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Data Descriptor

Scarabaeoidea (Coleoptera) Fauna of the Republic of Mordovia (Russia)

Leonid V. Egorov
Alexander B. Ruchin
Sergei K. Alekseev
Sergei V. Lukiyanov
Evgeniy A. Lobachev
Mikhail N. Esin
Oleg N. Artaev
5 and
Gennadiy B. Semishin
Joint Directorate of the Mordovia State Nature Reserve and National Park «Smolny», 430005 Saransk, Russia
Prisursky State Nature Reserve, 428034 Cheboksary, Russia
Parks Directorate of Kaluga Region, 248000 Kaluga, Russia
Faculty of Biotechnology and Biology, National Research Mordovia State University, 430005 Saransk, Russia
Papanin Institute for Biology of Inland Waters, Russian Academy of Sciences, 152742 Borok, Russia
Author to whom correspondence should be addressed.
Diversity 2023, 15(6), 745;
Submission received: 8 May 2023 / Revised: 29 May 2023 / Accepted: 3 June 2023 / Published: 6 June 2023
(This article belongs to the Special Issue Diversity of Fossil and Recent Insect Faunae)


(1) Background: Beetles in the superfamily Scarabaeoidea are one of the most important groups of Coleoptera. They are found in various ecosystems all over the world and belong to coprophagous, necrophagous, saproxylophagous, phyllophagous and rhizophagous types. The aim of the study is to describe the fauna and distribution of Scarabaeoidea in the Republic of Mordovia (central part of European Russia); (2) Methods: The study was conducted from 2003 to 2023. Collection material (specimens from 1972 and 1986) was also used. Specimens were collected using traditional Coleoptera collecting methods (manual collecting, light trap, collection of rotten remains and pitfall traps). For each observation, the coordinates, number of specimens and dates were recorded; (3) Results: The dataset contains 3198 occurrences. We examined 11,011 specimens of Scarabaeoidea. The dataset contains information on 88 species of Scarabaeoidea. Of these, five species (Aphodius pedellus, Nobius serotinus, Phaeaphodius rectus, Planolinus fasciatus and Onthophagus medius) are listed for the region for the first time. Another seven species are additionally known from others taken from the literature (but were not found during the present field survey); (4) Conclusions: Species diversity of Scarabaeoidea of Mordovia accounts for 95 species from 4 families (Geotrupidae, Trogidae, Lucanidae and Scarabaeidae). Ten species (Protaetia marmorata, Anoplotrupes stercorosus, Cetonia aurata, Protaetia cuprea volhyniensis, Oxythyrea funesta, Platycerus caraboides, Serica brunnea, Melolontha hippocastani, Trichius fasciatus and Protaetia fieberi) constitute the main population of Scarabaeoidea fauna given in the dataset. The species diversity of Scarabaeoidea of the Republic of Mordovia is roughly similar in number of species to that of neighboring or more northern regions.

1. Summary

Fauna lists are currently an important feature of faunal studies, given their important role in biological inventories at local and regional levels. These parameters contribute to the knowledge of the structure and composition of communities in a specific systematic group [1,2,3,4,5,6]. A recognized problem for biodiversity is the fragmentation of and reduction in ecosystems as a result of human activity [7,8,9]. The main factors contributing to the decline in the number of insect species are considered to be: habitat loss and the transition to intensive agriculture and urbanization; pollution, mainly with synthetic pesticides and fertilizers; biological factors, including pathogens and introduced species; and climate change [10,11]. Various studies have shown that Scarabaeoidea species are sensitive to structural changes in the habitat caused by various anthropogenic disturbances. In disturbed habitats, they exhibit dramatic changes in their distribution and development, and they must adapt to new conditions as they arise [12].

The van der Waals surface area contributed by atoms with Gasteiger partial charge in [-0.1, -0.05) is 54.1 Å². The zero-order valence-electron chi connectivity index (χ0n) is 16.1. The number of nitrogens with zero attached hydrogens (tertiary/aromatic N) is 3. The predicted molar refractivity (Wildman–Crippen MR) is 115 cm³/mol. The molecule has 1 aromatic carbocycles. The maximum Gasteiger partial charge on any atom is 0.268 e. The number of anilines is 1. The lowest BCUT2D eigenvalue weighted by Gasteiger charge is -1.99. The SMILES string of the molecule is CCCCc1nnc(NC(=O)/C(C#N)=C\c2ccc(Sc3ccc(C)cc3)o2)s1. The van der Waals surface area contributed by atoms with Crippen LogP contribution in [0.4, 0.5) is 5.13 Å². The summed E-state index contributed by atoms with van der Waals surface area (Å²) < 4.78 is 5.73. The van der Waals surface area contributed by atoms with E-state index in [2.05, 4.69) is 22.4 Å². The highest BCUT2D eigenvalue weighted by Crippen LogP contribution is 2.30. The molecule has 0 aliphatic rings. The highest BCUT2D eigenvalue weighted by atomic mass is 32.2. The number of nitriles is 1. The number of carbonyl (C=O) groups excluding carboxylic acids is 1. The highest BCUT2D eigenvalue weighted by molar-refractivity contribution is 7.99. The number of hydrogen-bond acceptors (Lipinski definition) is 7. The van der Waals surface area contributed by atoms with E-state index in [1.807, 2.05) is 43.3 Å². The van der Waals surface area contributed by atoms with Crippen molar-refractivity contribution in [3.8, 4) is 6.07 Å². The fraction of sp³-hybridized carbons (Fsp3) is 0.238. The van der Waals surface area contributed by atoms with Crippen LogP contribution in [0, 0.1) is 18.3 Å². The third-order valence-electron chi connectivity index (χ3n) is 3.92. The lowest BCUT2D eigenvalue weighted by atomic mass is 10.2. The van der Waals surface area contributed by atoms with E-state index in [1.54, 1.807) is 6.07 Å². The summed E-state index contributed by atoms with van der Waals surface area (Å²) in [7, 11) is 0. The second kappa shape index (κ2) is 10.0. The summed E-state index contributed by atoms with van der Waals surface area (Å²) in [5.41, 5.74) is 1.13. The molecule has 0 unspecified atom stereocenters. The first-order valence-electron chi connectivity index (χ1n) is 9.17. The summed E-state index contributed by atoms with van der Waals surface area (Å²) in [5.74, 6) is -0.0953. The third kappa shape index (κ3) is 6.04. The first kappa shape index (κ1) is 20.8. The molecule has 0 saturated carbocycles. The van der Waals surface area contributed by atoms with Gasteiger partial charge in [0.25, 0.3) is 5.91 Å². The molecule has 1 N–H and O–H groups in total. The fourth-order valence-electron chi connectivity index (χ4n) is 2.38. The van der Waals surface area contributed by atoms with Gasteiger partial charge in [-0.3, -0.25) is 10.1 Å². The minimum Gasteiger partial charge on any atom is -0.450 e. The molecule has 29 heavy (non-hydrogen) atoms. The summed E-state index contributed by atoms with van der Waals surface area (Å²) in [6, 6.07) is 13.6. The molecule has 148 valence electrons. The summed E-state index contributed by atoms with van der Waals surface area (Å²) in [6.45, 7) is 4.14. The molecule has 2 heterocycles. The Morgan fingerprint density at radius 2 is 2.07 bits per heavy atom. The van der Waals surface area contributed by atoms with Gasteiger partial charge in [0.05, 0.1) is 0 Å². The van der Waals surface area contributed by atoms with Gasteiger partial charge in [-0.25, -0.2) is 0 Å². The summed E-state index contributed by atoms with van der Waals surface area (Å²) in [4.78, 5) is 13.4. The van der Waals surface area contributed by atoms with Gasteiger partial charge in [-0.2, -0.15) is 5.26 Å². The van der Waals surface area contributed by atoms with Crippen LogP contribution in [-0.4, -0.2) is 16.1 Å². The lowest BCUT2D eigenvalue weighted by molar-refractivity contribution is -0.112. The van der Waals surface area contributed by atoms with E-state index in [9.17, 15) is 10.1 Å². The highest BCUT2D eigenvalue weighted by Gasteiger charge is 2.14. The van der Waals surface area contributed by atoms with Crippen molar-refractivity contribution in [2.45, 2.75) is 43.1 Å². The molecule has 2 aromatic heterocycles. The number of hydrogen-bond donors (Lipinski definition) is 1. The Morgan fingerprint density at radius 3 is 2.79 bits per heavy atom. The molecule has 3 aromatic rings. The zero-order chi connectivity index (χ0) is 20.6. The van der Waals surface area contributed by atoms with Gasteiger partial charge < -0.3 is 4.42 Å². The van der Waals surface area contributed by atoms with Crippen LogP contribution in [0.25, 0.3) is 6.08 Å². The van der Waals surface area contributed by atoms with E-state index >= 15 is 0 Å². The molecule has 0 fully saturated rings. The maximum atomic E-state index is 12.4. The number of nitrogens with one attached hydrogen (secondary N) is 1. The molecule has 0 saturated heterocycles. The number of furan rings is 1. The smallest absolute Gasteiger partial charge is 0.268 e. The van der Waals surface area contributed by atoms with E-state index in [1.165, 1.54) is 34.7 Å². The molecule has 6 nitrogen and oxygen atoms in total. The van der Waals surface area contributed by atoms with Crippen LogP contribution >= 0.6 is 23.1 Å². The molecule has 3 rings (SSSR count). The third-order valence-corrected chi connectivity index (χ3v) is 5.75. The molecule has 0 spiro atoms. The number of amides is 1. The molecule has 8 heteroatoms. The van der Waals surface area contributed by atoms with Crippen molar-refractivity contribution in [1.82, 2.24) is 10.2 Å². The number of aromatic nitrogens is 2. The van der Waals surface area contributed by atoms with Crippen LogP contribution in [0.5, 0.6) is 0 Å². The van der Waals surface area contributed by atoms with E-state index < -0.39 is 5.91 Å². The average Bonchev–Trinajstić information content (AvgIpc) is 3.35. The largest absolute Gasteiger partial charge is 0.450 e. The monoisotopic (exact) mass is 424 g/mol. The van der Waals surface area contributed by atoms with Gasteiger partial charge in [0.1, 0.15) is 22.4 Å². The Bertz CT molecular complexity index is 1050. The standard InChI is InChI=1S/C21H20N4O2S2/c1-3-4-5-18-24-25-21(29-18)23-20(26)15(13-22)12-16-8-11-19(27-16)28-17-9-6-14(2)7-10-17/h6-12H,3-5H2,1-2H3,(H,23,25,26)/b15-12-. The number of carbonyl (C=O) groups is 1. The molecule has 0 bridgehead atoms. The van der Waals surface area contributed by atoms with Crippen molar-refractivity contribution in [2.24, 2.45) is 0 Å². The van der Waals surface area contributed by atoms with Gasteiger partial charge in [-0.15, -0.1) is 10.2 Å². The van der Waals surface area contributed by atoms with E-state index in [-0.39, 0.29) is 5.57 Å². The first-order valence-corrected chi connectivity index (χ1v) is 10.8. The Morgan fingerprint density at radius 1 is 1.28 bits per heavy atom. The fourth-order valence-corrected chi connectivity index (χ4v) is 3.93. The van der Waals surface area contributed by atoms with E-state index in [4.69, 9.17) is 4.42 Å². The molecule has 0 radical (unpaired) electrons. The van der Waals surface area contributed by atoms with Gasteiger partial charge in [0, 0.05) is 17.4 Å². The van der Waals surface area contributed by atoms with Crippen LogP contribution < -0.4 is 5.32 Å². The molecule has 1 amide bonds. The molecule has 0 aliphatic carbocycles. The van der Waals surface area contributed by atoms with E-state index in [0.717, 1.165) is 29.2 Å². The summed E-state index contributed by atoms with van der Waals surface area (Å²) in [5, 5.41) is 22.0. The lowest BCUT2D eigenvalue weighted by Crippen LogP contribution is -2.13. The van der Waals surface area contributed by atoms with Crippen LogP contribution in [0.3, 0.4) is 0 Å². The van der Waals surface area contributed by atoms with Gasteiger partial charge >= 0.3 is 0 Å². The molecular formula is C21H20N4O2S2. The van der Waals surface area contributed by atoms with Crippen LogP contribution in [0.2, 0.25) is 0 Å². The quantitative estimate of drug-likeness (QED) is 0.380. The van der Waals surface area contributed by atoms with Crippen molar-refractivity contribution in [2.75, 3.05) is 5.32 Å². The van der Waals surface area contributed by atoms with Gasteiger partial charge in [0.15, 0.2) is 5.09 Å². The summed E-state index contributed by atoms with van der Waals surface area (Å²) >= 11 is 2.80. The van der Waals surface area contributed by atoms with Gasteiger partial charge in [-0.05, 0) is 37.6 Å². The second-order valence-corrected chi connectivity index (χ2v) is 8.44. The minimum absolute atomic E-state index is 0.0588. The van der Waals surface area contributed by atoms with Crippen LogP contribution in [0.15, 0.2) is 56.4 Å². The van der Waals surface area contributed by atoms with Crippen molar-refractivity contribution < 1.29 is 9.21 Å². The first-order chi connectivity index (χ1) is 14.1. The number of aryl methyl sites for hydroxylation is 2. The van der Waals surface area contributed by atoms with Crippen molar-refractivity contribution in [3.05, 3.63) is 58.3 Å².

Beetles from the superfamily Scarabaeoidea are one of the most important insect groups, and they are a prominent component of the Coleoptera fauna in almost all ecosystems [13]. The superfamily Scarabaeoidea has more than 35,000 species worldwide [14]. The Scarabaeidae family alone consists of more than 30,000 beetle species worldwide. In Europe, Scarabaeoidea is represented by 8 families, 208 genera and about 1250 species [15]. The dominant trophic group among the Scarabaeoidea are dung beetles. Dung beetles are found all over the world, but they are especially diverse in tropical forests and savannas [16,17]. Among the Scarabaeoidea, there are also saproxylophages, necrophages, phyllophages and rhizophages. There are forest and pasture species, as well as mountain and lowland species; some are attracted by flowers or fermenting fruits, while others are attracted to artificial lighting [18,19,20]. Their action as saproxylophages and necrophages ensures the transformation of decaying wood, plant and animal residues and the integration of organic matter into the nutrient cycle [21,22].
Taxonomic and faunal works allow us to understand the biology, rhythms and behavior of Scarabaeoidea. Such works describe new taxa and classify organisms, as well as showing their distribution, diversity and habitat requirements. Therefore, knowledge of the species composition, richness and regional diversity of Scarabaeoidea, as well as their relationship with geospatial factors deserves our attention.
The purpose of this work is to describe the fauna and occurrence of Scarabaeoidea (Coleoptera) in the Republic of Mordovia, based on our recently published dataset in GBIF as Darwin Core Archive [23]. This is the first complete description of the Scarabaeoidea fauna of the Republic of Mordovia, located in the center of the European part of Russia.

2. Data Description

2.1. Data Set Name

Each observation includes the following information: location (latitude/longitude), date of observation, observer name and identifier name. The coordinates were determined in situ using a GPS device or after surveys using Google Maps (Table 1). The dataset contains 3198 occurrences. A total of 11,011 specimens were studied.